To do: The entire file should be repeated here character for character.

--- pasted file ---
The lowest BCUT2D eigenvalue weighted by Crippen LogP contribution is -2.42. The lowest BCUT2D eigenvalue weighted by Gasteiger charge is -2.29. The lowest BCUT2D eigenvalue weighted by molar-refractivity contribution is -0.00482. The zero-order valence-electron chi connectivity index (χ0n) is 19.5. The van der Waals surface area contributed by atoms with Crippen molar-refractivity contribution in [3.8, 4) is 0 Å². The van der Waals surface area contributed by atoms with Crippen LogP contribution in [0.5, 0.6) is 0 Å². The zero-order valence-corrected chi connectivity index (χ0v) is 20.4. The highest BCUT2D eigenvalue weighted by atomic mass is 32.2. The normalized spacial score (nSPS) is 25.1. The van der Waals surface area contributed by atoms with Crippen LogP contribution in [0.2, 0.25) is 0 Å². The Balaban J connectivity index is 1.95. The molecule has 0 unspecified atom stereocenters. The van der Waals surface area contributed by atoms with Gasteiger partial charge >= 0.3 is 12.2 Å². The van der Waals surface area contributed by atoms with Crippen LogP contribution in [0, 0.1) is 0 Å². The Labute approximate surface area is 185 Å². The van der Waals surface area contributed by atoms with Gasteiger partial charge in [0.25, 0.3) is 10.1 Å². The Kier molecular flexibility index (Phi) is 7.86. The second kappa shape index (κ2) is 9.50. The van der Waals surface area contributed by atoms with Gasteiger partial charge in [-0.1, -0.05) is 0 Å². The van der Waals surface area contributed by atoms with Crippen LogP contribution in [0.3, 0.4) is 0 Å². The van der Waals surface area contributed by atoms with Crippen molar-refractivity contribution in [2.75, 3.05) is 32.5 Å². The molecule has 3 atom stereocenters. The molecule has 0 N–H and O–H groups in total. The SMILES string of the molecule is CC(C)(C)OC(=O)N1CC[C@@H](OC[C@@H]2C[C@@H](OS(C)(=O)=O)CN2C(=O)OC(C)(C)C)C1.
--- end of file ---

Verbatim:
The lowest BCUT2D eigenvalue weighted by Crippen LogP contribution is -2.42. The lowest BCUT2D eigenvalue weighted by Gasteiger charge is -2.29. The lowest BCUT2D eigenvalue weighted by molar-refractivity contribution is -0.00482. The zero-order valence-electron chi connectivity index (χ0n) is 19.5. The van der Waals surface area contributed by atoms with Crippen molar-refractivity contribution in [3.8, 4) is 0 Å². The van der Waals surface area contributed by atoms with Crippen LogP contribution in [0.5, 0.6) is 0 Å². The zero-order valence-corrected chi connectivity index (χ0v) is 20.4. The highest BCUT2D eigenvalue weighted by atomic mass is 32.2. The normalized spacial score (nSPS) is 25.1. The van der Waals surface area contributed by atoms with Crippen LogP contribution in [0.2, 0.25) is 0 Å². The Balaban J connectivity index is 1.95. The molecule has 0 unspecified atom stereocenters. The van der Waals surface area contributed by atoms with Gasteiger partial charge >= 0.3 is 12.2 Å². The van der Waals surface area contributed by atoms with Crippen LogP contribution in [0, 0.1) is 0 Å². The Labute approximate surface area is 185 Å². The van der Waals surface area contributed by atoms with Gasteiger partial charge in [0.25, 0.3) is 10.1 Å². The Kier molecular flexibility index (Phi) is 7.86. The second kappa shape index (κ2) is 9.50. The van der Waals surface area contributed by atoms with Gasteiger partial charge in [-0.1, -0.05) is 0 Å². The van der Waals surface area contributed by atoms with Crippen LogP contribution in [0.3, 0.4) is 0 Å². The van der Waals surface area contributed by atoms with Crippen molar-refractivity contribution in [2.75, 3.05) is 32.5 Å². The molecule has 3 atom stereocenters. The molecule has 0 N–H and O–H groups in total. The SMILES string of the molecule is CC(C)(C)OC(=O)N1CC[C@@H](OC[C@@H]2C[C@@H](OS(C)(=O)=O)CN2C(=O)OC(C)(C)C)C1.